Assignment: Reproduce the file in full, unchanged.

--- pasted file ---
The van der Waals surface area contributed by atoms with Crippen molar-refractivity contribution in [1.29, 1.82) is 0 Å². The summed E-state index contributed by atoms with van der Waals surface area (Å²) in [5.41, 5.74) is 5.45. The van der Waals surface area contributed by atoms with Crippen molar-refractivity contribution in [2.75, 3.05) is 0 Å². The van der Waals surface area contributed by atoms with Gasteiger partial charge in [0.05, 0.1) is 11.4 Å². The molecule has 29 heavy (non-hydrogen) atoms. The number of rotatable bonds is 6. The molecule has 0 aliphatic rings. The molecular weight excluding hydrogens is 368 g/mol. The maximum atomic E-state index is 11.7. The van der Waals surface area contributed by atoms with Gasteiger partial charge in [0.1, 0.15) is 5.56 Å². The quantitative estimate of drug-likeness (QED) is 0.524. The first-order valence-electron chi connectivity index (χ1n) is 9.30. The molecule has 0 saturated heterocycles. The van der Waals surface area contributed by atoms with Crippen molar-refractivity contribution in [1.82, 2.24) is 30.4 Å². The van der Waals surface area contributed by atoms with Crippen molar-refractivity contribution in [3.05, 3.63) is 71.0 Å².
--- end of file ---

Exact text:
The van der Waals surface area contributed by atoms with Crippen molar-refractivity contribution in [1.29, 1.82) is 0 Å². The summed E-state index contributed by atoms with van der Waals surface area (Å²) in [5.41, 5.74) is 5.45. The van der Waals surface area contributed by atoms with Crippen molar-refractivity contribution in [2.75, 3.05) is 0 Å². The van der Waals surface area contributed by atoms with Gasteiger partial charge in [0.05, 0.1) is 11.4 Å². The molecule has 29 heavy (non-hydrogen) atoms. The number of rotatable bonds is 6. The molecule has 0 aliphatic rings. The molecular weight excluding hydrogens is 368 g/mol. The maximum atomic E-state index is 11.7. The van der Waals surface area contributed by atoms with Gasteiger partial charge in [0.1, 0.15) is 5.56 Å². The quantitative estimate of drug-likeness (QED) is 0.524. The first-order valence-electron chi connectivity index (χ1n) is 9.30. The molecule has 0 saturated heterocycles. The van der Waals surface area contributed by atoms with Crippen molar-refractivity contribution in [1.82, 2.24) is 30.4 Å². The van der Waals surface area contributed by atoms with Crippen molar-refractivity contribution in [3.05, 3.63) is 71.0 Å².